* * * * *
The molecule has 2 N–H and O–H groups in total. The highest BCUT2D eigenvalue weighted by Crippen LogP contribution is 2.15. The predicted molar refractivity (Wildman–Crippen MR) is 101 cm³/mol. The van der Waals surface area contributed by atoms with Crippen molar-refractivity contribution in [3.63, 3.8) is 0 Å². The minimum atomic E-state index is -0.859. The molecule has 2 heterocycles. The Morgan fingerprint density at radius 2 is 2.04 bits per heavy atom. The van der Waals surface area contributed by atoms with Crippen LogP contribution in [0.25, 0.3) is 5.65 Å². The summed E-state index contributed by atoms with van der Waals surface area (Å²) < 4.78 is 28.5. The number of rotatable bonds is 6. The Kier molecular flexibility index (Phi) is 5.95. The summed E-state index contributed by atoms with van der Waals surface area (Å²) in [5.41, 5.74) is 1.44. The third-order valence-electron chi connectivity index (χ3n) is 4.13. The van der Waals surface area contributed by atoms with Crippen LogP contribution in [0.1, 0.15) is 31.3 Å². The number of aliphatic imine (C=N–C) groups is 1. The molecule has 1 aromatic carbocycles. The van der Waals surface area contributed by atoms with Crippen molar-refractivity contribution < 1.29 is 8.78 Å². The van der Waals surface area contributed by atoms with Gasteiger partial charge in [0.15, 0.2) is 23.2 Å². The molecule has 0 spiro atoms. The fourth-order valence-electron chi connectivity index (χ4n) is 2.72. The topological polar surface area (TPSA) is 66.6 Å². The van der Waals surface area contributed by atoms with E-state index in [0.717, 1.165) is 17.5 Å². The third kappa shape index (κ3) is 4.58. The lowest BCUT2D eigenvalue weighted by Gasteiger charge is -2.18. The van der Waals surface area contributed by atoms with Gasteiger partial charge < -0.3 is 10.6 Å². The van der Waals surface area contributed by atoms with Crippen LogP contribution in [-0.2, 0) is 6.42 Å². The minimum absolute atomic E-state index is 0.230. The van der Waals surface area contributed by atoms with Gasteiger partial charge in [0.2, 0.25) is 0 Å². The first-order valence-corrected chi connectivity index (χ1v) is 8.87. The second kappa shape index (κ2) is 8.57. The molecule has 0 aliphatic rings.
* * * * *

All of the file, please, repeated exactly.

The molecule has 2 N–H and O–H groups in total. The highest BCUT2D eigenvalue weighted by Crippen LogP contribution is 2.15. The predicted molar refractivity (Wildman–Crippen MR) is 101 cm³/mol. The van der Waals surface area contributed by atoms with Crippen molar-refractivity contribution in [3.63, 3.8) is 0 Å². The minimum atomic E-state index is -0.859. The molecule has 2 heterocycles. The Morgan fingerprint density at radius 2 is 2.04 bits per heavy atom. The van der Waals surface area contributed by atoms with Crippen LogP contribution in [0.25, 0.3) is 5.65 Å². The summed E-state index contributed by atoms with van der Waals surface area (Å²) < 4.78 is 28.5. The number of rotatable bonds is 6. The Kier molecular flexibility index (Phi) is 5.95. The summed E-state index contributed by atoms with van der Waals surface area (Å²) in [5.41, 5.74) is 1.44. The third-order valence-electron chi connectivity index (χ3n) is 4.13. The van der Waals surface area contributed by atoms with Crippen LogP contribution in [0.1, 0.15) is 31.3 Å². The number of aliphatic imine (C=N–C) groups is 1. The molecule has 1 aromatic carbocycles. The van der Waals surface area contributed by atoms with Crippen molar-refractivity contribution < 1.29 is 8.78 Å². The van der Waals surface area contributed by atoms with Gasteiger partial charge in [0.15, 0.2) is 23.2 Å². The molecule has 0 spiro atoms. The fourth-order valence-electron chi connectivity index (χ4n) is 2.72. The topological polar surface area (TPSA) is 66.6 Å². The van der Waals surface area contributed by atoms with E-state index in [0.717, 1.165) is 17.5 Å². The third kappa shape index (κ3) is 4.58. The lowest BCUT2D eigenvalue weighted by Gasteiger charge is -2.18. The van der Waals surface area contributed by atoms with Gasteiger partial charge < -0.3 is 10.6 Å². The van der Waals surface area contributed by atoms with Crippen LogP contribution in [-0.2, 0) is 6.42 Å². The minimum absolute atomic E-state index is 0.230. The van der Waals surface area contributed by atoms with Gasteiger partial charge in [0.2, 0.25) is 0 Å². The first-order valence-corrected chi connectivity index (χ1v) is 8.87. The second kappa shape index (κ2) is 8.57. The molecule has 0 aliphatic rings.